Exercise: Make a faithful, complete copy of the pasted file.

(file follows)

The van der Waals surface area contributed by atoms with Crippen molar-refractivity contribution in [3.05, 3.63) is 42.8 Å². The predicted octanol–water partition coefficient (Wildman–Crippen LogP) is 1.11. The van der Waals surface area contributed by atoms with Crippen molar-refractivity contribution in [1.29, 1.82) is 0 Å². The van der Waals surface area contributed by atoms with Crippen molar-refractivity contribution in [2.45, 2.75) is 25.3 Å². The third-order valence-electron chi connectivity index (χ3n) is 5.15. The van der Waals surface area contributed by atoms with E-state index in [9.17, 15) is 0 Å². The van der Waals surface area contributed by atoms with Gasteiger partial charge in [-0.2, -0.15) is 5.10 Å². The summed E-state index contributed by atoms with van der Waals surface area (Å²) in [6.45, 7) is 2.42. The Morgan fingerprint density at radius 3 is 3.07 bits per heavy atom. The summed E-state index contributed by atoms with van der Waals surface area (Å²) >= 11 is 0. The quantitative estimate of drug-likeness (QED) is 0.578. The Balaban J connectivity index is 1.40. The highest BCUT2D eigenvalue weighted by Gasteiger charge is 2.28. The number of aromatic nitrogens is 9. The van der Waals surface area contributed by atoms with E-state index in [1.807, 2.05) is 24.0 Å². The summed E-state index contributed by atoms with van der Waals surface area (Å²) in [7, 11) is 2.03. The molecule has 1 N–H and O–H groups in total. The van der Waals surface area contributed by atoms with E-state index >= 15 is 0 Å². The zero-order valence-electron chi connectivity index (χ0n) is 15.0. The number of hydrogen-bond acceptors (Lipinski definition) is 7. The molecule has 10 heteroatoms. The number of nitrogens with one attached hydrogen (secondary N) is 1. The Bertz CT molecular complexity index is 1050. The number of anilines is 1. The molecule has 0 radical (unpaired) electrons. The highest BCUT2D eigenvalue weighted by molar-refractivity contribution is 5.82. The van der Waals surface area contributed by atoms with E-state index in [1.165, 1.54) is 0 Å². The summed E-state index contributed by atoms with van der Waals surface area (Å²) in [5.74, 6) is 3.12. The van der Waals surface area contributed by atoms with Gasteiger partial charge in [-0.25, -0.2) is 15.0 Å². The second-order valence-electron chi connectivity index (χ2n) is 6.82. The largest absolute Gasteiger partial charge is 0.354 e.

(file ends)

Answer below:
The van der Waals surface area contributed by atoms with Crippen molar-refractivity contribution in [3.05, 3.63) is 42.8 Å². The predicted octanol–water partition coefficient (Wildman–Crippen LogP) is 1.11. The van der Waals surface area contributed by atoms with Crippen molar-refractivity contribution in [1.29, 1.82) is 0 Å². The van der Waals surface area contributed by atoms with Crippen molar-refractivity contribution in [2.45, 2.75) is 25.3 Å². The third-order valence-electron chi connectivity index (χ3n) is 5.15. The van der Waals surface area contributed by atoms with E-state index in [9.17, 15) is 0 Å². The van der Waals surface area contributed by atoms with Gasteiger partial charge in [-0.2, -0.15) is 5.10 Å². The summed E-state index contributed by atoms with van der Waals surface area (Å²) in [6.45, 7) is 2.42. The Morgan fingerprint density at radius 3 is 3.07 bits per heavy atom. The summed E-state index contributed by atoms with van der Waals surface area (Å²) >= 11 is 0. The quantitative estimate of drug-likeness (QED) is 0.578. The Balaban J connectivity index is 1.40. The highest BCUT2D eigenvalue weighted by Gasteiger charge is 2.28. The number of aromatic nitrogens is 9. The van der Waals surface area contributed by atoms with E-state index in [1.807, 2.05) is 24.0 Å². The summed E-state index contributed by atoms with van der Waals surface area (Å²) in [7, 11) is 2.03. The molecule has 1 N–H and O–H groups in total. The van der Waals surface area contributed by atoms with E-state index >= 15 is 0 Å². The zero-order valence-electron chi connectivity index (χ0n) is 15.0. The number of hydrogen-bond acceptors (Lipinski definition) is 7. The molecule has 10 heteroatoms. The number of nitrogens with one attached hydrogen (secondary N) is 1. The Bertz CT molecular complexity index is 1050. The number of anilines is 1. The molecule has 0 radical (unpaired) electrons. The highest BCUT2D eigenvalue weighted by molar-refractivity contribution is 5.82. The van der Waals surface area contributed by atoms with E-state index in [1.165, 1.54) is 0 Å². The summed E-state index contributed by atoms with van der Waals surface area (Å²) in [5.74, 6) is 3.12. The van der Waals surface area contributed by atoms with Gasteiger partial charge in [-0.25, -0.2) is 15.0 Å². The second-order valence-electron chi connectivity index (χ2n) is 6.82. The largest absolute Gasteiger partial charge is 0.354 e.